A sketch of a man who the Royal Canadian Mounted Police say interacted with Lucas Fowler and Chynna Deese is displayed during a news conference, in Surrey, British Columbia, on Monday July 22, 2019. Lucas, a 23-year-old Australian who, along with his girlfriend Chynna Deese, 24, of Charlotte, N.C., were found dead in Northern British Columbia last week. (Darryl Dyck/The Canadian Press via AP)
Security camera images recorded in Saskatchewan of Kam McLeod, 19, and Bryer Schmegelsky, 18, are displayed as Royal Canadian Mounted Police Assistant Commissioner Kevin Hackett steps away from the podium after speaking during a news conference in Surrey, British Columbia, on Tuesday, July 23, 2019. RCMP say two British Columbia teenagers who were first thought to be missing are now considered suspects in the deaths of three people in northern British Columbia. The bodies of Australian Lucas Fowler, his girlfriend Chynna Deese, of Charlotte, N.C., and an unidentified man were found a few kilometers from the teens' burned-out vehicle. (Darryl Dyck/The Canadian Press via AP)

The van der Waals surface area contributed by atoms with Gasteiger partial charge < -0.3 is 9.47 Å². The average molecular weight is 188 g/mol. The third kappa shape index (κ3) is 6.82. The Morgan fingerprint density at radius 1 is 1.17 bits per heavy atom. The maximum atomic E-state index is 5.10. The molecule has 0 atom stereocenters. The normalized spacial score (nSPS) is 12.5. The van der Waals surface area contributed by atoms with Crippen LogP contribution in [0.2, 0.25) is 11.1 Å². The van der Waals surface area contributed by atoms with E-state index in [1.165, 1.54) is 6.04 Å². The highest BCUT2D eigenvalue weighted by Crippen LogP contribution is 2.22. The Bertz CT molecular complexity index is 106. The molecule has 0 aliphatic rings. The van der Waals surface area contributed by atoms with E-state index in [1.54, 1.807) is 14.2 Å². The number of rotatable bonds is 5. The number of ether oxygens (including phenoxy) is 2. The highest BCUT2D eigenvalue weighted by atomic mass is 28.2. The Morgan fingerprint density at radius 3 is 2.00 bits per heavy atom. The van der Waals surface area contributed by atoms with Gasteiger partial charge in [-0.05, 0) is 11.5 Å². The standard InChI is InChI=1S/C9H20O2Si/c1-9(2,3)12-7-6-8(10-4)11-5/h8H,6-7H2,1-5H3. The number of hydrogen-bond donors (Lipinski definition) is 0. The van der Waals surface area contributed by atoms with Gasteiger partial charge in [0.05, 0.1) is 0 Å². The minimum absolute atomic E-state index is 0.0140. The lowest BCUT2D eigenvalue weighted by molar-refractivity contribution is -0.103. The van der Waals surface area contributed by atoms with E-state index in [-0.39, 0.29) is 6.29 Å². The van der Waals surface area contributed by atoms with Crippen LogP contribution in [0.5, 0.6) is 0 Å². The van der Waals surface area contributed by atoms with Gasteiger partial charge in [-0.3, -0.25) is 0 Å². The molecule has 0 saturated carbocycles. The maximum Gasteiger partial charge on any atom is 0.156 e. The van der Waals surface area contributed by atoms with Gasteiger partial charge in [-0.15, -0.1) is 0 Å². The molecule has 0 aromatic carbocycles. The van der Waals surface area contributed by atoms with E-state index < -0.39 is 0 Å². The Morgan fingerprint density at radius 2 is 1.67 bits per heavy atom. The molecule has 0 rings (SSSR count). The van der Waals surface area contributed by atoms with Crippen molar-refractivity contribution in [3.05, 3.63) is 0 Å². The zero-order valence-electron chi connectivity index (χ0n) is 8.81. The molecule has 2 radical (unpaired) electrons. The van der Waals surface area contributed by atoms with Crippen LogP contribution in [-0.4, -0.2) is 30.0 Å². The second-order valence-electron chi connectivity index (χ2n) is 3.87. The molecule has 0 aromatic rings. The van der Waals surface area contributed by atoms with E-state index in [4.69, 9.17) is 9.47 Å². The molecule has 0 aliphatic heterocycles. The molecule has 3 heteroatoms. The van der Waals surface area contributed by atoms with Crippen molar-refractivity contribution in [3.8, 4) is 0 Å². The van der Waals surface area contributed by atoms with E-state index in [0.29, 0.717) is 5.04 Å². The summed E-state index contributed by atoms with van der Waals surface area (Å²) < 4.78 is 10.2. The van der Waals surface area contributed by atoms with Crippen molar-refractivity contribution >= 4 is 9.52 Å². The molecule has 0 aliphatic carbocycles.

New South Wales police chief inspector Stephen Fowler pauses while speaking at a Royal Canadian Mounted Police news conference, in Surrey, British Columbia, on Monday July 22, 2019. Fowler's son Lucas, a 23-year-old Australian who, along with his girlfriend Chynna Deese, 24, of Charlotte, N.C., were found dead in Northern British Columbia last week. (Darryl Dyck/The Canadian Press via AP)
Chynna Deese and her boyfriend Lucas Fowler are seen in undated photos issued by the RCMP